Analysis The legal activity around Android continues to mount, with the chief antagonists - Samsung and Apple - increasing their lawsuit tally to 21. And another may follow soon, as Samsung threatens to sue to block sales of the iPhone 5 as soon as it launches, at least in its home country of Korea.
Let's face it, this is relevant to all of us in pay TV and video. If Apple gains the upper hand we all have to operate in a very closed world of Apple's making.
According to sources who spoke to Korea Times, Samsung will file suit against Apple for alleged violation of nine patents related to wireless communications as soon as possible after the next Apple handset is unveiled. As Apple is pursuing for key products such as the Galaxy Tab 10.1, the Korean vendor will seek a ban on imports and sales of the iPhone 5, as well as flexing its intellectual property muscles more strongly than it has to date.
"For as long as Apple does not drop mobile telecommunications functions, it would be impossible for it to sell its i-branded products without using our patents," a Samsung source told the newspaper. "We will stick to a strong stance against Apple during the lingering legal fights."
Apple, which has scored most of the points in court recently in its feud with Samsung, has already filed suit in Korea, a brave move against the country's favorite son.
Samsung is also seeking to overturn the German injunction against its Galaxy Tab 10.1, and has filed yet another suit against Apple, in Australia, which brings the number of actions between the two firms to 21. Samsung's countersuit at the Federal Court of Australia alleges that the iPhone and iPad infringe seven patents related to wireless communications standards.
Australia is an important theatre not because of its market volumes, but because it may be the first market in which an Apple-Samsung case comes to a definite conclusion, potentially influencing judges in the key battlegrounds of Europe and the US. Australia was the first country where Samsung's Galaxy Tab 10.1 suffered a temporary injunction, with the vendor barred from selling or marketing its product until a final judgment in Apple's suits. Apple has also won an injunction in Germany against the new Galaxy Tab 7.7.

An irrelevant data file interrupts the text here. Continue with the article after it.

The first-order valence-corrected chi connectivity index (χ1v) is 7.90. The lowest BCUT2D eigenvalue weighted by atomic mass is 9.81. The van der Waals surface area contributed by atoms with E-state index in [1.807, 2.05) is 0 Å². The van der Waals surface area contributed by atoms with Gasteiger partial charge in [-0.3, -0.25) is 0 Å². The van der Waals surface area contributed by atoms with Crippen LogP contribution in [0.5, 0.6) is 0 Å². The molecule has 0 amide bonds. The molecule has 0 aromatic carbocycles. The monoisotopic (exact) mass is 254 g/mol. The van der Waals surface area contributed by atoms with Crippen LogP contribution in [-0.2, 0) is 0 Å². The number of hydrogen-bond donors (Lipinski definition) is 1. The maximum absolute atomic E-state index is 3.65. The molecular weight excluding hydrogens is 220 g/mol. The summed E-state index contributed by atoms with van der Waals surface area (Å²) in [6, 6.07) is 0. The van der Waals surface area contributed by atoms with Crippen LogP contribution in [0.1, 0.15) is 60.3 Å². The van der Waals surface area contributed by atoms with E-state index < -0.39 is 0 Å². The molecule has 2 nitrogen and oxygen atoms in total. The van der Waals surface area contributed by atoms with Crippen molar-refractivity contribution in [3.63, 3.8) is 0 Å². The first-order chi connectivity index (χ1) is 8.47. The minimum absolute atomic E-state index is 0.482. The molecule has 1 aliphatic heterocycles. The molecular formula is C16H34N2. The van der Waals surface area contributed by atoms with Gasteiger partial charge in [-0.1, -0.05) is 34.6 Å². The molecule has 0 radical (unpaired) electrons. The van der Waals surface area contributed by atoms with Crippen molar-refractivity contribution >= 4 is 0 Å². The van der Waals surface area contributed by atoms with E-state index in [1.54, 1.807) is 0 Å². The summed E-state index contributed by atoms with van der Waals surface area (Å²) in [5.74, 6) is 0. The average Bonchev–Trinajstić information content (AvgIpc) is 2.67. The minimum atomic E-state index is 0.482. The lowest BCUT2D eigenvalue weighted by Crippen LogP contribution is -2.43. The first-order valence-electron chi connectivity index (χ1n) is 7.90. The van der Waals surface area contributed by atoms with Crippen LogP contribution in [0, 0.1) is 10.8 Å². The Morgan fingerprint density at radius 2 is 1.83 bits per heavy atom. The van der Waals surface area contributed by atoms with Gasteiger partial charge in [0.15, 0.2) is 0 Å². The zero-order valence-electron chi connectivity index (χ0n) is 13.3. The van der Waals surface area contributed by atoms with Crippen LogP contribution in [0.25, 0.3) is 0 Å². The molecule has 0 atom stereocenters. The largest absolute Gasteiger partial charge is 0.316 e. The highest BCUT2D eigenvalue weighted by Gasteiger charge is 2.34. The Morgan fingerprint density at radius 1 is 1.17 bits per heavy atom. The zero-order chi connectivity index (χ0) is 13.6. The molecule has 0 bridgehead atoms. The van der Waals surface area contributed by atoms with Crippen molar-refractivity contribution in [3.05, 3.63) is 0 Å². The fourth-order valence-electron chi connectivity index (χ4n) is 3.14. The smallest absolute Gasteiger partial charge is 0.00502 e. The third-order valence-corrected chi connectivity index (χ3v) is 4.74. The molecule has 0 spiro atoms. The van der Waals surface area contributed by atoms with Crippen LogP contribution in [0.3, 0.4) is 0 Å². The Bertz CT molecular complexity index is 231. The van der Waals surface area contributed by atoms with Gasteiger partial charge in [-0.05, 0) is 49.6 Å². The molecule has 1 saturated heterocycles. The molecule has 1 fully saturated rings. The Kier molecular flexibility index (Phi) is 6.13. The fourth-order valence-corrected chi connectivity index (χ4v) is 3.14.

"Samsung has a proud history of innovation in the mobile industry," said the company in a statement. "It has invested continuously in R&D, design and technology to produce our innovative and cutting edge mobile devices."
Samsung is one of the largest IPR holders in the world. On the 4G stage, it has increased its share of patents deemed essential to wireless standards because of its significant holdings in WiMAX and LTE. Apple will have to bear that in mind as it plans an LTE iPhone.
Its Australian filing came just days after the twentieth suit – this one from Apple – was lodged in the UK. The exact patents at issue have yet to be disclosed, although it appears this is a countersuit against an earlier Samsung complaint. Also in the UK, Apple recently won against Samsung in case handled by the rather less weighty Advertising Standards Authority (ASA). Samsung had complained that Apple was calling the iPhone 4 the thinnest smartphone on the market, but maintained that the Galaxy S II was slimmer (at 8.71mm versus 9.3mm).
However, the ASA denied the claim because the S II has a thicker portion around the camera.